In December 2013, a two-year-old boy named Emile in the West African country of Guinea contracted the deadly Ebola virus from a bat, a case that was not officially confirmed and reported until March 2014, by which time it had started to spread. An international response followed and by January 2016, the World Health Organization (WHO) declared the last of the affected countries to be Ebola-free. But by that time it had spread to six countries, mostly concentrated in Liberia, Sierra Leone, and Guinea, and resulted in more than 11,300 deaths–the deadliest outbreak of Ebola since its discovery in 1976. An independent panel of health experts subsequently deemed the response too slow and too often ineffective, resulting in “needless suffering and death.”

Part of the problem with the response is that it was, unavoidably, reactive. The disease struck in a remote area of a poor country rife with animal species capable of carrying a zoonotic (transmitted between animals and humans) disease, and had spread quickly before aid organizations could get a handle on it. One recommendation from the independent health panel was that WHO create a plan for quicker response, but health researchers also are looking to become more proactive, by using machine learning to identify potential hot spots and even predict future outbreaks.

The Department of Defense is among the organizations leading the research. Pandemic threats such as Ebola, Zika, and avian flu are not only a danger to public health, but are also viewed as potential national security threats, as the National Intelligence Council, an arm of the Director of National Intelligence, points out in its 2017 report, Global Trends: Paradox of Progress.

The Defense Threat Reduction Agency (DTRA), along with the Department of Homeland Security, has developed a cloud-based Biosurveillance Ecosystem (BSVE) that uses machine learning and natural-language processing to scour a wide range of sources to identify signs of spreading disease, DTRA’s Dr. Christopher M. Kiley said in a release.

The system, built with commercial and government technologies, “ingests and uses large data streams such as open-source social media feeds, RSS feeds from news organizations and blogs, disease ontologies, de-identified diagnostic results, historic outbreak data, zoonotic data, and non-health data,” Kiley said. DTRA, which awarded Digital Infuzion a $12.8 million contract in 2015 for work on BSVE, earlier this year issued a request for information on ways to enhance the program.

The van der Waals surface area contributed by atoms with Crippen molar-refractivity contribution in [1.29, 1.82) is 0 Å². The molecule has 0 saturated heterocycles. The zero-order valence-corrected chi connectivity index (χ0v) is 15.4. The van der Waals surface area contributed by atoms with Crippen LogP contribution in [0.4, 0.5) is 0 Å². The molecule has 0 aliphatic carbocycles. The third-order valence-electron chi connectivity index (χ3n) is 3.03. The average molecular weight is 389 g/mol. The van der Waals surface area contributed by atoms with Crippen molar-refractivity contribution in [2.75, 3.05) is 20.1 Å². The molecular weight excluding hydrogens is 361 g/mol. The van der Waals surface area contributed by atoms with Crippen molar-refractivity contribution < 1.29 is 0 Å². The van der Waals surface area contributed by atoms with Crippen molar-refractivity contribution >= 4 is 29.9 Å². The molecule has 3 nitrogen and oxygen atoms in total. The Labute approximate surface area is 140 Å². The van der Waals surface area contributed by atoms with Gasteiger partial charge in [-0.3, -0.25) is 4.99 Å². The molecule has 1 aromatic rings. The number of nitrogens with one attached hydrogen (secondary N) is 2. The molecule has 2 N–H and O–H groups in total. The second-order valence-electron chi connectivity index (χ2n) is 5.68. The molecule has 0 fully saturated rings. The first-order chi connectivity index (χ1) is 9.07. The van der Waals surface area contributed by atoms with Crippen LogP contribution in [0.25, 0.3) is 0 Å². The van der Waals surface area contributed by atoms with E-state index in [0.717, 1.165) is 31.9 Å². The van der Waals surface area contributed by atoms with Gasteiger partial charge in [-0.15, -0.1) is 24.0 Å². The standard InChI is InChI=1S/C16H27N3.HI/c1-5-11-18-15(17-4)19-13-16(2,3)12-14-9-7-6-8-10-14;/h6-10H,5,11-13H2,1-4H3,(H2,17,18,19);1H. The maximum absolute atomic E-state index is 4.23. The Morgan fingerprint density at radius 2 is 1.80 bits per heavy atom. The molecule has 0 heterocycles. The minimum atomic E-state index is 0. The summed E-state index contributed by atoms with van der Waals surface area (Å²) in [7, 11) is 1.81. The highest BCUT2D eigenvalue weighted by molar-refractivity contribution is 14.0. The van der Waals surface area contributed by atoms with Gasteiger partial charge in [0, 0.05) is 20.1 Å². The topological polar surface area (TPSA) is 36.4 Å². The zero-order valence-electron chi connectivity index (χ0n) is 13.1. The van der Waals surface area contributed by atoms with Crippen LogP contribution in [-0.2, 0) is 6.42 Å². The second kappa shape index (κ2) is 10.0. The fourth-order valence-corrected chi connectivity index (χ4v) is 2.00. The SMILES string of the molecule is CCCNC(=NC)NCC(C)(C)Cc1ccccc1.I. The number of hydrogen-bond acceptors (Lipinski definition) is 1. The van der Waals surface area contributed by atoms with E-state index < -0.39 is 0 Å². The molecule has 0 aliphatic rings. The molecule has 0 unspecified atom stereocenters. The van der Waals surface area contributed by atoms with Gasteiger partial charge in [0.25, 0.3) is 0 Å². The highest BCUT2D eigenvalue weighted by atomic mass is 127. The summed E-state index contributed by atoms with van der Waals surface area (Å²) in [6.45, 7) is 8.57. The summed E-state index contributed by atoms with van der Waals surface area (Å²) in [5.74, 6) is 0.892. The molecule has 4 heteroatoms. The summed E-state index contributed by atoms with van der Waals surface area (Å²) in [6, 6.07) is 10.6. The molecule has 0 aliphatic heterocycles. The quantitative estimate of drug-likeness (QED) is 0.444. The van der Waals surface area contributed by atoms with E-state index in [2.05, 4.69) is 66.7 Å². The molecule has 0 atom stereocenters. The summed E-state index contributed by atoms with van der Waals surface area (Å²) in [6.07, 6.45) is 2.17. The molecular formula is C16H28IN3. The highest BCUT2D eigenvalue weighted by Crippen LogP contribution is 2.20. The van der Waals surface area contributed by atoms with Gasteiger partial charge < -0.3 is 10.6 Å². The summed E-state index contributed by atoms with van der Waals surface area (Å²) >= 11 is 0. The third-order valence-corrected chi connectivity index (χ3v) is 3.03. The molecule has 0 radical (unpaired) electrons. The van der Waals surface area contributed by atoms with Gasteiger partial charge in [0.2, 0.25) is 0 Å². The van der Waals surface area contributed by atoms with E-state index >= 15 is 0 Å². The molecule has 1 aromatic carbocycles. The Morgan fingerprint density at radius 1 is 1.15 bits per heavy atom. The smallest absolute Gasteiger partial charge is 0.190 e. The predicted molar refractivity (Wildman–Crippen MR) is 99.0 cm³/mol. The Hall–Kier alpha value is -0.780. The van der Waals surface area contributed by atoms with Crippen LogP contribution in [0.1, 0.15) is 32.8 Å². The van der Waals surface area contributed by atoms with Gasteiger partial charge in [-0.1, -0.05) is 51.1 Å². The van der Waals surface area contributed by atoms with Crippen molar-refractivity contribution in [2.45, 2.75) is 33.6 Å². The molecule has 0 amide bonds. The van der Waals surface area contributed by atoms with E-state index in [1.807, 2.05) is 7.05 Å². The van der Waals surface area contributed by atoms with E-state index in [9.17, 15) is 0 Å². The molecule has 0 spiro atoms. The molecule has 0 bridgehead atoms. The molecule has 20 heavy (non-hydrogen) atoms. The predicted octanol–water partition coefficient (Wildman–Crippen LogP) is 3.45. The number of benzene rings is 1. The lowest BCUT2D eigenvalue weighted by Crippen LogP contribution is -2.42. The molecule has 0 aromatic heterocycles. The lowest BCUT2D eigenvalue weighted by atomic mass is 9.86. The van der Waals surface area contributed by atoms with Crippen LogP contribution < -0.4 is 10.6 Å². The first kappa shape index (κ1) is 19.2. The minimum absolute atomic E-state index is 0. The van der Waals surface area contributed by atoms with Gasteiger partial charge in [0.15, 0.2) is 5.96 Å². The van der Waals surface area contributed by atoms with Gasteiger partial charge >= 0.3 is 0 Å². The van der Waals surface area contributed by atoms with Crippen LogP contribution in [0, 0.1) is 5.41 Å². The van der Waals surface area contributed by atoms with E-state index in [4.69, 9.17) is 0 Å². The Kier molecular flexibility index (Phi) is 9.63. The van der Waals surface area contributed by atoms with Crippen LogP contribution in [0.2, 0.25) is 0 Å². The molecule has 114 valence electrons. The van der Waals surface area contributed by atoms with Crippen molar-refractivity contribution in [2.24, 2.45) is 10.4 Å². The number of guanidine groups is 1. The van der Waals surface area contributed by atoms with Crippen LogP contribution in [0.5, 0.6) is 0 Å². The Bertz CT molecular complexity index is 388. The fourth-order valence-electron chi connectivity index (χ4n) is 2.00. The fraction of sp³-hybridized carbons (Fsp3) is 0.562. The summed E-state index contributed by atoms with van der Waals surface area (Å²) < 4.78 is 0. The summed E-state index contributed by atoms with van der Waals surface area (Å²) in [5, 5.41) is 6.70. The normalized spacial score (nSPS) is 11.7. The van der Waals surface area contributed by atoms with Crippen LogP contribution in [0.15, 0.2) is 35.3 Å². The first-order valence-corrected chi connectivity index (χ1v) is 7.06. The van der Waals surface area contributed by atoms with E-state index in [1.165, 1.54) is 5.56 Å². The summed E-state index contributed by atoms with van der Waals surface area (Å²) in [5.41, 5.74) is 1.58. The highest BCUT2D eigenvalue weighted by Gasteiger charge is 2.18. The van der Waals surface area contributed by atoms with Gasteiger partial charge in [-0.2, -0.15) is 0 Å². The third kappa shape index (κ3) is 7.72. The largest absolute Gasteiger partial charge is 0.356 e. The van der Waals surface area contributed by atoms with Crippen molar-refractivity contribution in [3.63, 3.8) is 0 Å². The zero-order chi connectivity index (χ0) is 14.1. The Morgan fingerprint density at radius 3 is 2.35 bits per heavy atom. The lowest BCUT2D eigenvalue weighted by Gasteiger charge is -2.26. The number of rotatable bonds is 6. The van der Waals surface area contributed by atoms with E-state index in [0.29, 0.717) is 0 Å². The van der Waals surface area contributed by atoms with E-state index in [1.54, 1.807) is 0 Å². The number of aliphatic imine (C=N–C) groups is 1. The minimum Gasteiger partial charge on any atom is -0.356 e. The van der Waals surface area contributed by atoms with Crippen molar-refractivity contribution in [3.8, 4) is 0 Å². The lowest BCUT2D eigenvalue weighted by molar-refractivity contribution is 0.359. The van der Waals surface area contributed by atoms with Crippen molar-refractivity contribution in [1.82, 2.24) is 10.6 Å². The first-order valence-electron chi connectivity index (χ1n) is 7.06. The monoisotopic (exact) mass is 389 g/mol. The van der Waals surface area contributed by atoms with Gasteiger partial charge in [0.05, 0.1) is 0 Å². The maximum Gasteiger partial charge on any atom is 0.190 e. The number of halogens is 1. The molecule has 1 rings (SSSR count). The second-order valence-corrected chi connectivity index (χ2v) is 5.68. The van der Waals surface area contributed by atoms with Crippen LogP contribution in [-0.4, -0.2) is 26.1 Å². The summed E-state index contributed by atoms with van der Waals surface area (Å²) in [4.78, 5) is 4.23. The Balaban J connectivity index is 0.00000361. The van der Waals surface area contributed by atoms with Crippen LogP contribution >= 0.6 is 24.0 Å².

DTRA also is funding an international effort to use machine learning to parse social media for early signs of an outbreak. On another front, a National Institutes of Health program is working on prevention, employing machine learning to identify compounds that could prevent the growth of the Ebola virus.

Defense efforts are working in parallel with other research, such as that being done by the non-profit Cary Institute of Ecosystem Studies, which has focused on the recent Ebola outbreak and is using machine learning to predict which species–in this case, bats–are most likely to carry the disease. The research team’s machine learning model created profiles of bat species, analyzed 57 different variables in behavior and predicted which bats were potential carriers with 87 percent accuracy.

“Using machine learning methods developed for artificial intelligence, we were able to bring together data from ecology, biogeography, and public health to identify bat species with a high probability of harboring Ebola and other filoviruses,” said Barbara Han, a disease ecologist at Cary and the lead author of a paper on the team’s research.

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